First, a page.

Apomorphine sensitization: evoking conditions, context dependence, effect persistence and conditioned nature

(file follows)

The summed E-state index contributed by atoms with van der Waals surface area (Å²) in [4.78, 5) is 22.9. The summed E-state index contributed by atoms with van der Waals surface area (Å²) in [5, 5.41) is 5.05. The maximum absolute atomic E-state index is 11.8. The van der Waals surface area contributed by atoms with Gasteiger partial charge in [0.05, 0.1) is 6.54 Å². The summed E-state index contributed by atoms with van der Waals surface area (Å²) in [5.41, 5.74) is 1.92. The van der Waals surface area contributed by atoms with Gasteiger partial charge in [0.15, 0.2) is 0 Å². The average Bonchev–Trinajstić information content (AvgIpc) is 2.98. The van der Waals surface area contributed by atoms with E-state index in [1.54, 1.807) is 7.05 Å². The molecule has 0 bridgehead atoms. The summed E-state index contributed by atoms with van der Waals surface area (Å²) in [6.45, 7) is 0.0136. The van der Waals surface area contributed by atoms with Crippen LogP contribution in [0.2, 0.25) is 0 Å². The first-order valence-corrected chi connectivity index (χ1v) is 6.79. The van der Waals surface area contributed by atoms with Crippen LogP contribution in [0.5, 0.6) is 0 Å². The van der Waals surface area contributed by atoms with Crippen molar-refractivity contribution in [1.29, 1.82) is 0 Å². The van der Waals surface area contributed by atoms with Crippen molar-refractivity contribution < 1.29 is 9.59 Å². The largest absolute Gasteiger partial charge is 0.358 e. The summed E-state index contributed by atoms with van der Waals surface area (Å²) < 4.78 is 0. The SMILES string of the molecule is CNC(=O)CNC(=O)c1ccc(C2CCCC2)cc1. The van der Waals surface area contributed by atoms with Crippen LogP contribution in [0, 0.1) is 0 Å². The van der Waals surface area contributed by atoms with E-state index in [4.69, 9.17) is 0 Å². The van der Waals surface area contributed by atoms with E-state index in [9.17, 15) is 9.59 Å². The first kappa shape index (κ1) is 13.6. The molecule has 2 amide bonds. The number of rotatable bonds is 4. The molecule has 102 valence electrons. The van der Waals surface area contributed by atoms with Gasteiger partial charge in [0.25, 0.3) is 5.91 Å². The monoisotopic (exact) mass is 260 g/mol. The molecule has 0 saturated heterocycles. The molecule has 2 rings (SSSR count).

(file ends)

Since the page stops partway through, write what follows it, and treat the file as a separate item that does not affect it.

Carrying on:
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When repeatedly administered a dose of apomorphine (Apo), pigeons, much like rodents, show behavioural sensitization. In birds this sensitization expresses itself as an increasing pecking response to the drug and is found to be partially dependent on the environmental context in which Apo takes effect. In the first experiment we examined what effect different inter-Apo administration intervals have on the development of Apo sensitization and found that, with some smaller variations, intervals between 3 hours and 5 days all yielded comparable courses of sensitization. In the second experiment we examined how long pigeons had to be exposed to the same distinct cage to reveal a maximal context-dependent sensitization. Pigeons were therefore repeatedly injected with Apo and consistently placed in an experimental cage for different lengths of time (5 to 60 min; the overall drug effect lasted for about 1 h) before being returned to their standard home cages. Subsequent tests in the experimental cage and a standard cage showed that 20-min post-injection exposures were sufficient to yield a maximal response in the experimental cage. After training with 20- and 60-min exposures, the pigeons pecked about three times more in the experimental cage than in the standard cage. This confirmed the marked context dependency of the sensitization effect. In the third experiment, groups of pigeons were injected repeatedly with Apo and directly afterwards placed either consistently into the same experimental cage or into different experimental cages. The same-cage group evidenced a significantly much stronger sensitization than the different-cage group. A cage-habituation group served as a control for the possibility that the weaker sensitization of the different-cage group might be due to a cage novelty effect. This cage-habituation group was run under the same conditions as the different-cage group but with additional exposures to the crucial cage while injected with saline. This extra treatment did not augment the pecking response to Apo in that cage. In the fourth experiment we examined how long the sensitization to Apo lasts and found that, even after 2 years of drug abstinence, it only waned to 50% of the original asymptotic response. The overall results support the hypothesis that a very major part of the sensitization to Apo in pigeons is due to a conditioning to the environmental context and to the drug state itself.

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